Peace by Peaceful Means: Peace and Conflict, Development and Civilization

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SAGE, Apr 16, 1996 - Political Science - 292 pages
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Johan Galtung, one of the founders of modern peace studies, provides a wide-ranging panorama of the ideas, theories and assumptions on which the study of peace is based.

The book is organized in four parts, each examining the one of the four major theoretical approaches to peace. The first part covers peace theory, exploring the epistemological assumptions of peace. In Part Two conflict theory is examined with an exploration of nonviolent and creative handling of conflict. Developmental theory is discussed in Part Three, exploring structural violence, particularly in the economic field, together with a consideration of the ways of overcoming that violence. The fourth part is devoted to civilization theory. This involves an exploration of cultural violence focusing on the deeper aspects of cultures. Finally, the threads of these four approaches are drawn together with a focus on peace action - peace by peaceful means.

 

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Contents

Peace Theory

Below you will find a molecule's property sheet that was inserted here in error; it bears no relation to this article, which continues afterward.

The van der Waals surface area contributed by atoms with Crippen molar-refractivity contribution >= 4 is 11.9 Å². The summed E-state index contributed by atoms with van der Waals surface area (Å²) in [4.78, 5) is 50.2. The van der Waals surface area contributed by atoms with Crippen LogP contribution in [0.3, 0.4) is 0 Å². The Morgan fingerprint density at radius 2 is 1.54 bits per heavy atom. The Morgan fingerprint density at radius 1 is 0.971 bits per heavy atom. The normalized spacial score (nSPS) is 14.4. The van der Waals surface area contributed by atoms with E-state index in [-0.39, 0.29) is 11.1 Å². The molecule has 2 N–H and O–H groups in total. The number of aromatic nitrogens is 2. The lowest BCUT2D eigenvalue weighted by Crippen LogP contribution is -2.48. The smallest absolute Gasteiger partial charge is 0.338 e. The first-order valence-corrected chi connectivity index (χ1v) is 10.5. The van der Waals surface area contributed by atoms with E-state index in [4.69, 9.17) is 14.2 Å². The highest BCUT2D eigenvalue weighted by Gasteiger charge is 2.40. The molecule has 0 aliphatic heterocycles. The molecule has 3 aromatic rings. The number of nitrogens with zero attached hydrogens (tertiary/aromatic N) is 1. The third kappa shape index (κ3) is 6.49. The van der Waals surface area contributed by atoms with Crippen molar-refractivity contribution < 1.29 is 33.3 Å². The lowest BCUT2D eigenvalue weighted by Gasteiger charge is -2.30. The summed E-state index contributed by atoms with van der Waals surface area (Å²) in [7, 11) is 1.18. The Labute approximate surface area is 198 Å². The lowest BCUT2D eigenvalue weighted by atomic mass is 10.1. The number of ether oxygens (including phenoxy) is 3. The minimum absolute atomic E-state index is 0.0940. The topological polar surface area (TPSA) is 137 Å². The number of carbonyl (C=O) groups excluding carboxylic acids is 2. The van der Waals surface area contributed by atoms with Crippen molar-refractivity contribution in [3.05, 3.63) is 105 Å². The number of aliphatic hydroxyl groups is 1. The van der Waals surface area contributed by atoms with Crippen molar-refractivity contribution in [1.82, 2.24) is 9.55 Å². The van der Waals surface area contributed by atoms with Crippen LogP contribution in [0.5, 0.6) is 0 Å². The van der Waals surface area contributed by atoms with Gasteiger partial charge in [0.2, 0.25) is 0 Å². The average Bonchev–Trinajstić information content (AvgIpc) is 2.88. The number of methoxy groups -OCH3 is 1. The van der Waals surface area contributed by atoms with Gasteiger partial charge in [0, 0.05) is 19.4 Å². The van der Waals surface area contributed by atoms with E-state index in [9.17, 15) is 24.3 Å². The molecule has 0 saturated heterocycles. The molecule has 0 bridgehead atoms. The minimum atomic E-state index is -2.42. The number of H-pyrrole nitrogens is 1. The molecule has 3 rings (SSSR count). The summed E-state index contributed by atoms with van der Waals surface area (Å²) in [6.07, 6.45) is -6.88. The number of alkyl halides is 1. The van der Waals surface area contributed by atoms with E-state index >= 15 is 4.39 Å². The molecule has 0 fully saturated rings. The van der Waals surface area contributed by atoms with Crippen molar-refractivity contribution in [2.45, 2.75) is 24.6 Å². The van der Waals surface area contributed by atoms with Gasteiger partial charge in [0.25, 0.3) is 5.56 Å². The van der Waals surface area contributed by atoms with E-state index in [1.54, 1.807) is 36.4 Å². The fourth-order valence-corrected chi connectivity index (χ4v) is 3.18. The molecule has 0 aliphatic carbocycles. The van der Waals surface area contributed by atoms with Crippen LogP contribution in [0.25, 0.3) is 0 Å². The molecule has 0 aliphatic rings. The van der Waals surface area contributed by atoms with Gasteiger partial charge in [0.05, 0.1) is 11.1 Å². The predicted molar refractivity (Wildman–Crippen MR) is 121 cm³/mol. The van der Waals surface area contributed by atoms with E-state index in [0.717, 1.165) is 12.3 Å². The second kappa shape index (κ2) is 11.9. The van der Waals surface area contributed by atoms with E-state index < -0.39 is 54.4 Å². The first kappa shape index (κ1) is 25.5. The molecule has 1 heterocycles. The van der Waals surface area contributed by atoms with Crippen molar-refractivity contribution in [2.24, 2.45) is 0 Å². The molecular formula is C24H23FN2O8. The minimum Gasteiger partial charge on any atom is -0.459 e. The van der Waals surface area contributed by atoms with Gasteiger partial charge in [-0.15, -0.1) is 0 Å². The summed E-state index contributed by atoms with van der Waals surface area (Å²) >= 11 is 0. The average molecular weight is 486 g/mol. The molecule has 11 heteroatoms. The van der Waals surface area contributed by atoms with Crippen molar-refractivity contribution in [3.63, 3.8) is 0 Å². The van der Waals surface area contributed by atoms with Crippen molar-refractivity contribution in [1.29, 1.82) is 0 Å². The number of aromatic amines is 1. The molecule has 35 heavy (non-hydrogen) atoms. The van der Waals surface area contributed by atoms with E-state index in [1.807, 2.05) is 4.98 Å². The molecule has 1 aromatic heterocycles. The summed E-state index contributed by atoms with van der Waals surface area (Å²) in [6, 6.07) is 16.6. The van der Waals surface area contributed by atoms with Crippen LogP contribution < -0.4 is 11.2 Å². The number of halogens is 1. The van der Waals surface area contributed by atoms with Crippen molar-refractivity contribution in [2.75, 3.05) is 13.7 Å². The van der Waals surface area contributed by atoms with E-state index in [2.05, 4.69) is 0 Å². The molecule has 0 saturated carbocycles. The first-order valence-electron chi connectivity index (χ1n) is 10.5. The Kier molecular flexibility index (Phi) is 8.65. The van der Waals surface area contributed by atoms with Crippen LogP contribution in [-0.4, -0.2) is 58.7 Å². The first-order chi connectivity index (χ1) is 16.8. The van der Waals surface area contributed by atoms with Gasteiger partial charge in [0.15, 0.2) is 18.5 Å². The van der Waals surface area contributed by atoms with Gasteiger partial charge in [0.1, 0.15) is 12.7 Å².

9
Some Basic Paradigms
24
Man Peace Violence?
40
Dictatorship Peace War?
49
Dissociative Associative Confederal Federal Unitary or a Lost Case?
60
Conflict Theory
70
2 Conflict LifeCycles
81
3 Conflict Transformations
89
3 The Externalities
154
4 Ten Theses on Eclectic Development Theory
177
An Approach Across Spaces
185
Civilization Theory
196
An Impressionistic Presentation
211
Peace War Conflict Development
223
Hitlerism Stalinism Reaganism
241
Are There Therapies for Pathological Cosmologies?
253

4 Conflict Interventions
103
5 Nonviolent Conflict Transformation
114
Development Theory
127
2 Six Economic Schools
139
Peace and Conflict Development and Civilization
265
Index
275
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About the author (1996)

Johan Galtung, dr hc mult, is Professor of Peace Studies at the University of Haiwaii, the University of Witten/Herdecke, the European Peace University and the University of Troms[o with a line through it]o. One of the founders of peace research, he established the International Peace Research Institute, Oslo (PRIO) in 1959 and the Journal of Peace Research in 1964. He has published over 50 books, including, Essays in Peace Research, Theories and Methods of Social Science Research, Human Rights in Another Key (1994) and Choose Peace (1995).

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